2. Infringement Analysis
The Court must now determine whether the Cobra Easy Slide Extreme bow sight infringes claim 7 as so interpreted. To infringe, the Cobra device must embody each claim limitation exactly or its equivalent. See Charles Greiner Co. v. Meri-Med Mfg., 962 F.2d 1031 (Fed. Cir. 1992). "In determining an infringement, resort must be had in the first instance to the words of the patent claims, and if the accused device falls clearly and definitely within those claims, infringement is made out." 6 Walker on Patents § 22.23 at 512 (1987). This is known as literal infringement. Id.
The lack of literal infringement does not end the analysis, however; the Court must go on to determine if the Doctrine of Equivalents applies. Id. at 513. The Doctrine of Equivalents is an equitable doctrine that prevents a fraud on the patent. See Graver Tank Manufacturing Co. v. Linde Air Products Co., 339 U.S. 605 (1950). Under the Doctrine of Equivalents, an accused product that does not literally infringe a claim may infringe "if it performs substantially the same function in substantially the same way to obtain the same result." Id. at 608.
The Cobra device has a circular pin guard made of machined steel with a clear plastic insert. The pin guard defines the sight window, protects the sight pin and fiber optic member, and is coupled to the mechanism for attaching the sight to a bow.
A channel runs along the exterior of the pin guard through which runs the wrappings of the fiber optic member, allowing it to be exposed to light. A sight pin is coupled to the clear plastic portion of the pin guard and extends into the sight window. To the tip of this sight pin is attached the tip of a fiber optic member, the remainder of which extends down through a hole in the clear plastic portion of the pin guard and then wraps around the pin guard's exterior channel where it is exposed to light, as previously described.
This description of the Cobra device shows that it literally infringes each element of claim 7 of the '854 patent. Cobra alleges, however, that the industry usage of the term "pin guard" confines it to a c-shaped structure that curves only part of the way around the sight pin. Cobra asserts that the full-circle housing found on its device is known in the industry as a "scope" rather than a pin guard, and hence its device cannot literally infringe the patent.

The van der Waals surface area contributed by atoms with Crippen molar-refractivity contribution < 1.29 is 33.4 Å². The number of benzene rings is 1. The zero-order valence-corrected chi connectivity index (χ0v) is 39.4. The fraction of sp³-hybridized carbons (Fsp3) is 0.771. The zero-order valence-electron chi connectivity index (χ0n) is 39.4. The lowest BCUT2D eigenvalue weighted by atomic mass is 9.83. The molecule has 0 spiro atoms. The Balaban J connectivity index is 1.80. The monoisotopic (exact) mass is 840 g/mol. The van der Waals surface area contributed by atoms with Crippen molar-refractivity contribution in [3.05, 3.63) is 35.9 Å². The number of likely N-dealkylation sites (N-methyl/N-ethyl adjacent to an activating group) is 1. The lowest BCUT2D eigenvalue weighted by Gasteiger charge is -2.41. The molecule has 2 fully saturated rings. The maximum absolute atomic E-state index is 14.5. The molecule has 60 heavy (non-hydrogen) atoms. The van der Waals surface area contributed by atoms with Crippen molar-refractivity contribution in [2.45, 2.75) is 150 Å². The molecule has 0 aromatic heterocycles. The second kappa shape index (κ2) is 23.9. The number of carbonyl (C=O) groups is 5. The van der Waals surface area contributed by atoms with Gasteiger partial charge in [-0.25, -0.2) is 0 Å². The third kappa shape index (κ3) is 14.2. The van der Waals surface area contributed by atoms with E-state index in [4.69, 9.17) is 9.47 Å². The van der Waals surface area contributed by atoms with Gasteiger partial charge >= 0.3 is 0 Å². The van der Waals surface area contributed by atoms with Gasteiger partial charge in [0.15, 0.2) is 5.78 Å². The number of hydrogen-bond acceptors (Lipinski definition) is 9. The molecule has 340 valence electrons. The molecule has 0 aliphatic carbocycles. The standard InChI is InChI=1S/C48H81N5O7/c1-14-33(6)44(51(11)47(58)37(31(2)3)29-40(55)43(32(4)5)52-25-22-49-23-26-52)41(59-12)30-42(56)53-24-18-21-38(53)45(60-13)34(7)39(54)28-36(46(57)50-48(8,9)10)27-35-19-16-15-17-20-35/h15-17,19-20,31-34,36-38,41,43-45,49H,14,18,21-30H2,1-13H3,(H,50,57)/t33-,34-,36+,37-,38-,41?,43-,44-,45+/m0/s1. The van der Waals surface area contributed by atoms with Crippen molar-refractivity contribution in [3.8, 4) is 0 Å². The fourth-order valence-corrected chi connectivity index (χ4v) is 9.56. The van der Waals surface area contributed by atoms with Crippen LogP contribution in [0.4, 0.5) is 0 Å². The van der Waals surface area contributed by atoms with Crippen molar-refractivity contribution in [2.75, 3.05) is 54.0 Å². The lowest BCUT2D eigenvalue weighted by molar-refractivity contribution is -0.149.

The Court disagrees. The '854 patent describes in words and pictures a full-circle protective housing that is identified as a "pin guard." Claim 7 states that the pin guard "defines a sight window," a broad description that would encompass many different shapes — including a full-circle — so long as the shape defined a sight window and protected the sight pin and fiber optic member. The Cobra device clearly falls within this description.
Cobra also argues that the sight pin is not coupled to the pin guard as required by the patent. Again, the Court disagrees. On the Cobra device, the sight pin, a separate item from the pin guard, is coupled to the clear plastic part of the pin guard. That is precisely what claim 7 describes.
Summary judgment is appropriate in a patent case "when it is apparent that only one conclusion as to infringement could be reached by a reasonable jury." TechSearch, L.L.C. v. Intel Corp., 286 F.3d 1360, 1369 (Fed. Cir. 2002). Here, the only conclusion that a reasonable jury could reach is that the Cobra Easy Slide Extreme bow sight infringes claim 7 of the '854 patent. The Court will therefore grant Afshari's motion for partial summary judgment on infringement.
In accordance with the terms of the Memorandum Decision set out above,
NOW THEREFORE IT IS HEREBY ORDERED, that Afshari's motion for Partial Summary Judgment on Issue of Infringement (Docket No. 21) is GRANTED. Accordingly, the Court finds as a matter of law that the Cobra Easy Slide Extreme bow sight infringes claim 7 of the '854 patent.